Inappropriate Recital Costume or Prudish Mama?

Hot pink, or fuchsia (as Fancy Nancy would say), is my daughter’s favorite color. But she likes all the shades of pink. And at age three, she already has developed a signature style I still have yet to figure out mine.

Each morning, she selects a shade of pink pettiskirt, a pair of funky leggings, and one of her dozens of pink tops. Add pink socks and her shiny pink sneakers, and she’s good to go.

My mother-in-law bought her a very cute book: I Wear My Tutu Everywhere. Much like my daughter, the pint-sized protagonist likes to wear her tutu…well…everywhere. One day it rips at the playground. Her mom repairs the tutu and then reveals the perfect place for her daughter to exercise her sartorial preferences–Ballet Class.

So, I’m sure you all know what comes next in my little story. Yes, adorable requests for dance lessons.

My daughter had enjoyed a trial class and a birthday party at a local dance school, which is known in the area for taking a very fun, casual approach. They even have story time as part of the class.

Most of the kids started in September but the teachers reassured me there was no problem starting mid-year. All was going well as I paid the various deposits, fees for shoes, costume fees, etc. When I peeked through the window, I was delighted to see her giggling and holding hands with the other kids.

Then, one of the teachers pushed a plastic laminated sheet from a costume catalog into my hands. I froze.

The recital number is the genie’s song from Alladin–an upbeat ditty of magical one-ups-manship.

And the girls will be dressed as “Arabian Princesses” according to the costume’s description. Except the costume seemed more evocative of “Harem Girl” to me. I can’t quite put my finger on what bothered me about the outfit. It was more than just the “bare” midriff (technically not bare since a nude-color mesh actually covers the stomach). I wore bikinis when I was a little girl and the photos of me clearly show a funny, knobby little tomboy. Nothing weird at all.

As one of my friends has pointed out, they are just three and four year old girls who will be bumping into one another and stepping on each others toes and wandering off stage. And the recital is just for their families–nothing exploitative or creepy at all. Still, there was something very “off” about that costume to me.

I’ve since spoken with some of the other mothers–who I assumed had all approved the costume earlier–and discovered at least two others had similar reactions.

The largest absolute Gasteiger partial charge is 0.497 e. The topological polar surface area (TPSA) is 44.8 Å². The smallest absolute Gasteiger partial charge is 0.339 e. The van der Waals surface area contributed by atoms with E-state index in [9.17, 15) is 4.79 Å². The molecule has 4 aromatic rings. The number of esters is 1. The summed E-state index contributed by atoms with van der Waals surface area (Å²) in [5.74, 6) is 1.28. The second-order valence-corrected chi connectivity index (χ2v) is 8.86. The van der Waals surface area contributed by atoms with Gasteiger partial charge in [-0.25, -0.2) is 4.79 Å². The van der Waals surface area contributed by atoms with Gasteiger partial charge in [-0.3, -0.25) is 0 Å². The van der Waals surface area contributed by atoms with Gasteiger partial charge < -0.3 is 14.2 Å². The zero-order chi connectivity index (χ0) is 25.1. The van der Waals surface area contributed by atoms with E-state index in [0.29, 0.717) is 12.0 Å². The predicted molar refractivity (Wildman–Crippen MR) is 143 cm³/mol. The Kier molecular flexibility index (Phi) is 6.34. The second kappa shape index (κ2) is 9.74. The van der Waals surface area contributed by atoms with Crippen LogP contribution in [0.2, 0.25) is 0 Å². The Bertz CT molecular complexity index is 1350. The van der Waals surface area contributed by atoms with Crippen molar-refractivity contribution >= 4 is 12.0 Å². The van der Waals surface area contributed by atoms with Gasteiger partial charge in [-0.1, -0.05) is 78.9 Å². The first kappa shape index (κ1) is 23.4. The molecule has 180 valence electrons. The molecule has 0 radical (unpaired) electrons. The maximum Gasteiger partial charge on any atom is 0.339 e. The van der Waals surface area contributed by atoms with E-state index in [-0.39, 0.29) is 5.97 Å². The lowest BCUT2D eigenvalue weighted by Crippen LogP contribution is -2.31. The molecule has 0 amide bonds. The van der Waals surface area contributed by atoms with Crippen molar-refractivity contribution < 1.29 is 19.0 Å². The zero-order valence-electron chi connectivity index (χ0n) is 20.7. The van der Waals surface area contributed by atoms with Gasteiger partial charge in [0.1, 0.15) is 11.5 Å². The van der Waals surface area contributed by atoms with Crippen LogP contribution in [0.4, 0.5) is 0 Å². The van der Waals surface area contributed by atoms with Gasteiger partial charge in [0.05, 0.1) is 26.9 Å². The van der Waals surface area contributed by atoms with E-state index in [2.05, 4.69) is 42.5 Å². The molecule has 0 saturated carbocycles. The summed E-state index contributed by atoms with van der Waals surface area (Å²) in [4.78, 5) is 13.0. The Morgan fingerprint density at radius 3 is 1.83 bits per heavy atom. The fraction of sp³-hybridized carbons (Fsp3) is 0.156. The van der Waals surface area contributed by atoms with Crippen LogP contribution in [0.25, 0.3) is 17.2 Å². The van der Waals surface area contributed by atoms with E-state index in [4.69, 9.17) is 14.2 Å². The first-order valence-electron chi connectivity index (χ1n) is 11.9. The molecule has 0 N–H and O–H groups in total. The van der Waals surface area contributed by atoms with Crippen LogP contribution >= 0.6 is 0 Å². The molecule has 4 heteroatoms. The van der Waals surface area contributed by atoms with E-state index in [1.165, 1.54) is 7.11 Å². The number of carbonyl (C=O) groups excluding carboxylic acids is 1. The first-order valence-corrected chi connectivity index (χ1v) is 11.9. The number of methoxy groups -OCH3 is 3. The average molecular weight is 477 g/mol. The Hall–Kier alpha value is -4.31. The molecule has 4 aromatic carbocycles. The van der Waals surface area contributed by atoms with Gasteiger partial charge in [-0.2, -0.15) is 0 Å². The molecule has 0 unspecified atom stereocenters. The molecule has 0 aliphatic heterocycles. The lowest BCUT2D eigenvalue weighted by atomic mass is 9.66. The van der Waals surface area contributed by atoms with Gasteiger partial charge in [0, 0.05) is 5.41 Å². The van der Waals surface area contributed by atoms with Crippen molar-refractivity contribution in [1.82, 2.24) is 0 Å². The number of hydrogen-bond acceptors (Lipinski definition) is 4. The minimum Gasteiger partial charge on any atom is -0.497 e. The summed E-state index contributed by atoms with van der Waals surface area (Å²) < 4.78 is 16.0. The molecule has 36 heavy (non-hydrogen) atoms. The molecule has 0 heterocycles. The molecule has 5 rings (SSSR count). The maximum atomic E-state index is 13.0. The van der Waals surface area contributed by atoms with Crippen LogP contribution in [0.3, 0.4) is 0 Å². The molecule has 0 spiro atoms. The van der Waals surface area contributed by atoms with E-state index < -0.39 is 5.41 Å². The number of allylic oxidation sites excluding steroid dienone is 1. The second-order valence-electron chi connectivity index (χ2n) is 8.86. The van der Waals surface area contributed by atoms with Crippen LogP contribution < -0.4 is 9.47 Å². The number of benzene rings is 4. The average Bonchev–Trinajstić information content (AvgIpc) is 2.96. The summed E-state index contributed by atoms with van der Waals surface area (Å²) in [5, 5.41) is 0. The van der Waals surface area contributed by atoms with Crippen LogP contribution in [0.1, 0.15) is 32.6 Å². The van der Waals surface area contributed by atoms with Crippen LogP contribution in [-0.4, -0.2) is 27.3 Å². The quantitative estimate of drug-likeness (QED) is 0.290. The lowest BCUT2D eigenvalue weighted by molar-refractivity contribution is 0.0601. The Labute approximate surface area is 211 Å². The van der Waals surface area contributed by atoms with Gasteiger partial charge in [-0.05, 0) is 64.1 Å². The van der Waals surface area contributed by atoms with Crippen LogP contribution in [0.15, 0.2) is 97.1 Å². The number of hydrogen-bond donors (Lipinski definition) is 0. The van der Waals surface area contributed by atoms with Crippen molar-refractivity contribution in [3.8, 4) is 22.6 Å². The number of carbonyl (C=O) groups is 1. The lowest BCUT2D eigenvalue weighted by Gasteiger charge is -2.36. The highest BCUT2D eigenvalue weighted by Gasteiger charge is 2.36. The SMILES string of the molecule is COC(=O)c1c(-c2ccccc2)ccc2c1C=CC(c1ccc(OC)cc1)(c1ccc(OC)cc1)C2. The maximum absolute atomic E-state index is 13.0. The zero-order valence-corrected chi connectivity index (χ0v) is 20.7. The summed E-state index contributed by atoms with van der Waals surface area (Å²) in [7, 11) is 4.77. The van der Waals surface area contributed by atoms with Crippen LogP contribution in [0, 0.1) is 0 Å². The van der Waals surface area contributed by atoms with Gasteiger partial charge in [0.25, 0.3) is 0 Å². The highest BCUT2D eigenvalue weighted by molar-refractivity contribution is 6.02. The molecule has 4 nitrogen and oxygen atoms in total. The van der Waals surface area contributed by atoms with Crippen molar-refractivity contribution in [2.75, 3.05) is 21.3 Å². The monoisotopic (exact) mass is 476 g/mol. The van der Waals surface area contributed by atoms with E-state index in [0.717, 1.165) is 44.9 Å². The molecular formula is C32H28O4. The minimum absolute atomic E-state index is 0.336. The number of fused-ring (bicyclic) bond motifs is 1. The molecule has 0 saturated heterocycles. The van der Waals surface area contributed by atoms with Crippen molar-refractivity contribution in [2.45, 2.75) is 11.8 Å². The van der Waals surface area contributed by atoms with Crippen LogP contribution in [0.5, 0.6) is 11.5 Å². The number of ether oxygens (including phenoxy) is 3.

I’ve seen some adorable Princess Jasmine costumes for little girls. And I used to dress as Princess Jasmine for kids’ parties when I was a teenager. And it was all, clean wholesome fun.

I’m withholding judgment until I see the costume in person. I’m hoping that when I see it on dozens of fidgety, skinned-knee mini-ballerinas, instead of in a photograph of an airbrushed, posed model, it will be cute.

But if it is not, what do I do? Am I overreacting? Should I ask if I can tie a scarf around her?


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One comment

  1. JCK says:

    These things are so difficult, and I can relate! I think only you can decide what you feel comfortable with.

    My daughter (5) was in a ballet recital this past fall. When we received the instructions for the dress rehearsal/show, (and this had been a very fun, informal class), I was stunned to see that the teacher went into great detail about pancake makeup, red lipstick, and blush. I didn’t know what to do. I felt very uncomfortable. I talked to a couple of other moms. Then I called the teacher and she said…oh, NO, NO, NO…that is just a guideline for the parents who want to do makeup. It was a good talk, and I felt so much better. I decided to compromise, with something I felt comfortable with, and just dabbed a bit of lipstick on my daughter for the show.

    I am sensitive to this subject, too, and have written several posts about the sexualization of our young girls in the commercial media.

    Sorry…wrote a book here. Good luck with your decision! Whatever you decide, it will be the right choice.